Zenodo – Sharing Research Data across Europe – Making Science More Visible

[Asis-l] Zenodo – Sharing Research Data across Europe – Making Science More Visible

Zenodo – Sharing Research Data across Europe – Making Science More Visible

Newly launched, Zenodo www.zenodo.org offers a one-stop-store for research output. Created by OpenAIRE and CERN, and supported by the European Commission, this new-generation online repository offers its service from the OpenAIRE pan-European initiative, which expands the linking of research output to datasets and funding information, in European and national contexts.

 *Enabling everyone to Share and Cite Data*

 Zenodo welcomes multi-disciplinary research data from any individual, scientific community or research institution. Upload allowance is generous (1GB) and can be used by institutions without their own data repository. Based on the same concept as OpenAIRE, which gathers Open Access publications across a variety of funding schemes, Zenodo provides a rich interface to link objects together with funding information.

*Supporting the long-tail of research output*

 Any data uploaded, or collections created are harvestable via OAI-PMH by third parties: expose your collection to PubMedCentral or your local institution. For research institutions who don’t want the overhead of establishing their own data repository to support their researchers’ scientific output, this is a convenient solution. The repository accepts any data without an obvious service at hand, in a variety of formats. Zenodo fully encourages deposition under an open licence, and while it will also accept other licence types, the Zenodo community will take a lead in signalling the benefits of open licenses such as visibility and credit.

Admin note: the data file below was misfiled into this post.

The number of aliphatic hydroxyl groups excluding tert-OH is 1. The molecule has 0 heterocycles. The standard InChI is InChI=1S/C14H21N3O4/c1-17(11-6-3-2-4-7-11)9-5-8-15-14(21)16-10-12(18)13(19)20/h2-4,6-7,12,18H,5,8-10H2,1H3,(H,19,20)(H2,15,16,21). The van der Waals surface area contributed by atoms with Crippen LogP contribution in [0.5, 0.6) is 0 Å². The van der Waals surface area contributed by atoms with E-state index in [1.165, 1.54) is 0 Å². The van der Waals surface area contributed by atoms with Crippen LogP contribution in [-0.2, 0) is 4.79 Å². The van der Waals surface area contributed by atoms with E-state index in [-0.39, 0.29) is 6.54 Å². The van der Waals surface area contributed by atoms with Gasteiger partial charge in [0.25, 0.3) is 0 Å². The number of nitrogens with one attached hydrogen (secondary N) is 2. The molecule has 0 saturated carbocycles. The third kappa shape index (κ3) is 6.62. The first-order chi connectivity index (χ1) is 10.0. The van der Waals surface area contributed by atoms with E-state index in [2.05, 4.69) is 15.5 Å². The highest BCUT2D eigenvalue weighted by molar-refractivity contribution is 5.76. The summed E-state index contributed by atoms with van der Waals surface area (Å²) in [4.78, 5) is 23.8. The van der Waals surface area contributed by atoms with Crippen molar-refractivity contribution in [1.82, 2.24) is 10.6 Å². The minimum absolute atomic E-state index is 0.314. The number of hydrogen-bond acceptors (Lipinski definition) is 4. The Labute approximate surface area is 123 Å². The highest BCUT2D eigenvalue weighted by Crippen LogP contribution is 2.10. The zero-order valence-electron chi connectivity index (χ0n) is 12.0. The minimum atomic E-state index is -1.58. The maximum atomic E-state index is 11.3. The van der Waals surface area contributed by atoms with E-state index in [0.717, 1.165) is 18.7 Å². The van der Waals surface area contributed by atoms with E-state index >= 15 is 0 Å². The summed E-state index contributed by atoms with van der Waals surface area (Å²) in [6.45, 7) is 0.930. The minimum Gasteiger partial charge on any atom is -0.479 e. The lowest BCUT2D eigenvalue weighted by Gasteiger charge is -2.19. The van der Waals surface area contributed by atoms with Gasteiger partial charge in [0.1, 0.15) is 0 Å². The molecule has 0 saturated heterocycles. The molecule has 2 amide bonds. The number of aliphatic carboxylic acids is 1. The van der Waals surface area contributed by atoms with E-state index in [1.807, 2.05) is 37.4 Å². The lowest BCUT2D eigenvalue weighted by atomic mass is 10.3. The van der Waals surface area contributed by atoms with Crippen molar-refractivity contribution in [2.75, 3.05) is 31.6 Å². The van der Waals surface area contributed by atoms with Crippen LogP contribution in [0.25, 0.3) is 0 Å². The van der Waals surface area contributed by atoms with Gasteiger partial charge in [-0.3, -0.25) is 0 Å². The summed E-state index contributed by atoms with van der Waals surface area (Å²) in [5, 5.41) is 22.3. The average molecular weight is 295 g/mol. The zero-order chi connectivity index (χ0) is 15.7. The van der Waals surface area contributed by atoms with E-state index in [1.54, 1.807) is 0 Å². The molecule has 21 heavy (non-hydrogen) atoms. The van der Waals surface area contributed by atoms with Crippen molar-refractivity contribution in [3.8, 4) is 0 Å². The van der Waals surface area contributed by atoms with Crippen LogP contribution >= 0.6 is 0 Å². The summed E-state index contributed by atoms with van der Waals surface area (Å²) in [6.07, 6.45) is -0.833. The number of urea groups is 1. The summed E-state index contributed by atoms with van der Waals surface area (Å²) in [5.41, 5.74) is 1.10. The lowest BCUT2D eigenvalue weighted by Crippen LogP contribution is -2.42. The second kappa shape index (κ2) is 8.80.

*Building Collections for Scientific Communities*

 Zenodo adds value in that it enables users to have ownership over their unique community collections. For example, an EC funded project might like to create a collaborative space for all its research output, and can assign a range of licenses, including Creative Commons, and each dataset and publication is assigned a DOI.

Chris Erdmann, Head Librarian at the Harvard-Smithsonian Center for Astrophysics, says, “This will be of great benefit to the global research community. Institutions, together with scholarly communities, are looking for flexible deposit solutions that allow the living scholarly record to be easily curated, exchanged and cited. For the research community, to have a trustworthy publication and sharing mechanism for their scholarly activities at their fingertips, will be hugely beneficial.”

Brian Hole, CEO at Ubiquity Press says “Zenodo is a welcome addition to the options we provide our authors for publishing their data alongside their research articles and data papers. I particularly like the innovative way in which the upload system has been designed to be quick and simple, which directly addresses one of researchers chief complaints about data archiving – that it is time consuming. We will be happy to suggest our authors deposit their underlying datasets at Zenodo.”

Florida Estrella, Deputy Director of the European Middleware Initiative (EMI) based at CERN, adds “Science has entered the age of open. EMI connects scientists and will be able to employ Zenodo’s services in a transparent and reliable way”.

 *An easy-to-use workflow*

 Sign up now for an account at Zenodo and submit your research in easy steps (e.g. via Dropbox).

 *More Information*

 See more of Zenodo’s acquisition, preservation, access and reuse policies: http://www.zenodo.org/policies

*Support and general information*

 Email: info@zenodo.org

Questions related to European Commission funded research and OpenAIRE


*Frequently Asked Questions*

OpenAIRE and Open Access in general: http://www.openaire.eu/en/support/faq

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